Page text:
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The Russian Piano Tradition: Konstantin Igumnov
Pyotr Ilyich TCHAIKOVSKY (1840-1893)
The Seasons Op. 37 (1873-76) [38:10]
Fryderyk CHOPIN (1810-1849)
Mazurka No.33 in B major Op 56 No.1 [3:12]
Alexander SCRIABIN (1872-1916)
Poème in F sharp minor Op.32 No.1 [2:48]
Robert SCHUMANN (1810-1856)
Kreisleriana Op.16 (1838) [29:20]
Konstantin Igumnov (piano)
rec. Moscow 1935 (Chopin, Scriabin), 1941 (Schumann) and 1947 (Tchaikovsky)
APR 5662 [74:07]

Konstantin Igumnov inaugurates his own series on APR – “The Igumnov School.” He may now be less well remembered than his titan contemporaries Neuhaus and Goldenweiser but he remains a significant and powerfully important figure in the Russian pianistic tradition. Rightly APR now turns its attention to him and to his valuable but regrettably small corpus of recordings.
He was born in 1873, a contemporary and fellow student of Rachmaninoff, with whom he was close friends. He worked with Siloti and studied theory with Taneyev and Arensky, later going on to premiere Rachmaninoff’s First Sonata and Glazunov’s First Concerto. From 1894 until his death in 1948 he was a piano professor at the Moscow conservatoire. He had many hundreds of students – amongst the best known being Oborin, Flier, Grinberg and Bella Davidovich.
He made very few recordings. There’s a Tchaikovsky Piano Trio with Oistrakh and Knushevitzky and Schumann’s Dichterliebe with Ivan Kozlovsky. His final recital was also taped – Chopin’s Third Sonata, Beethoven’s Op.10 No.3 and Tchaikovsky’s Grand Sonata. Otherwise the APR recital is pretty much all that we have; two 1935 78s of Scriabin and Chopin, the Seasons and Kreisleriana. For so august a player the discography is pitifully small but he is known to have had an aversion to recording.
The Seasons was his last studio statement, recorded the year before his death. The recording is not good even by prevailing Soviet standards. In addition the piano sounds in bad shape with a watery bass. Nevertheless it’s worth persevering and of course specialists will want to persevere if they don’t already know the performance. It’s a reading full of lithe power and fantasy. He sculpts in paragraphs, never allowing the music to settle into stagnancy or routine. February is vital and alluring in his hands – not all hands can make it so – and he sounds in fine fettle here, despite his seventy-four years. March has a panoply of infectious adjustments – tempo modifications, rich characterisation from doleful introspection to the capricious. He builds April steadily, rolls the chords of May with warmth and dignity. July is agitated and fast – powerful and energetic and reflective of his linear and direct way with the music. Igumnov certainly doesn’t hang around. Despite the subterranean sound one can certainly hear the tension and excitement he cultivates in September.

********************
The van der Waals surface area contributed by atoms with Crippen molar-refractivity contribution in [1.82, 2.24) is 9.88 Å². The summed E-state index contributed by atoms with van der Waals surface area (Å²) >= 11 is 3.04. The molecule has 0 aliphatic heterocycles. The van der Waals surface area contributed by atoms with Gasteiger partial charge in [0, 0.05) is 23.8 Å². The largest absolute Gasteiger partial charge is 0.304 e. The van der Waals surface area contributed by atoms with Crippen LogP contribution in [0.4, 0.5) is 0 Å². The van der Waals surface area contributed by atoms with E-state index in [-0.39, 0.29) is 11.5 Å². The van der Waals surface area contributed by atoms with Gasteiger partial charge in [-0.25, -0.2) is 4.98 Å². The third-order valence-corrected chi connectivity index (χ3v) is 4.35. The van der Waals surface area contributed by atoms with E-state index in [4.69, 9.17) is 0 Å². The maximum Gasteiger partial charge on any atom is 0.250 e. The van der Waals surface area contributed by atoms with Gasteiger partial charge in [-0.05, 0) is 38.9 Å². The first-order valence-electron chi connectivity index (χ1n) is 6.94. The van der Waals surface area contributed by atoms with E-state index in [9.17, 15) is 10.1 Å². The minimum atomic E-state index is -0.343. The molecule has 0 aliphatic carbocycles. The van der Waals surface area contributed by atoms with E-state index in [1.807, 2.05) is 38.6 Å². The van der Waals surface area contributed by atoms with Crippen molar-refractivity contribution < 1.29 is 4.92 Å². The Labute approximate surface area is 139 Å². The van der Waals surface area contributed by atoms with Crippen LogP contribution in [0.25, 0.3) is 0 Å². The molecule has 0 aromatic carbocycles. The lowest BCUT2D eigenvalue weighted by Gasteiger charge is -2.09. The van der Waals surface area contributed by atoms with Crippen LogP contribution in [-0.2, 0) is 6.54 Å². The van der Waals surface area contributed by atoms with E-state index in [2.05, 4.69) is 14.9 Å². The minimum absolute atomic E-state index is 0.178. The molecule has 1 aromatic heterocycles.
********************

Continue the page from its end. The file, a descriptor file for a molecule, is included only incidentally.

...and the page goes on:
His Kreisleriana is another major statement. It was recorded in Moscow in 1941 and is in slightly better sound. It’s intriguing to contrast him with another highly regarded Russian Schumann player, Sofronitsky, who recorded the cycle a decade later in 1952 – currently on Vista Vera. The older Igumnov is quicker than the younger man in all movements bar the second, where Igumnov takes his time. Igumnov’s playing is analogous to his Tchaikovsky cycle – poetic but vital, dynamic and energising. He shapes the slow second movement attractively ensuring that it never loses shape despite the relatively relaxed tempo. As if to balance things the sixth movement (Sehr langsam) is no stroll; it’s forward moving and alert. It’s music making, despite the unhelpful recording, of finesse and colour, one that takes phrases in long spans and absorbs local incident into long-term musical goals.
Finally we hear Igumnov in two brief pre-War performances. They’re rather clattery sounding for 1935 but we can still feel him aligning to the non-neurotic Neuhaus school in Scriabin – perhaps that sound be the Igumnov school, but certainly not the hothouse Sofronitsky.
The APR series then continues in historically important style. The recording perfections are honestly noted and must be acknowledged but these are rare and valuable examples of a master pianist’s small legacy. Fine notes complete the package.
Jonathan Woolf


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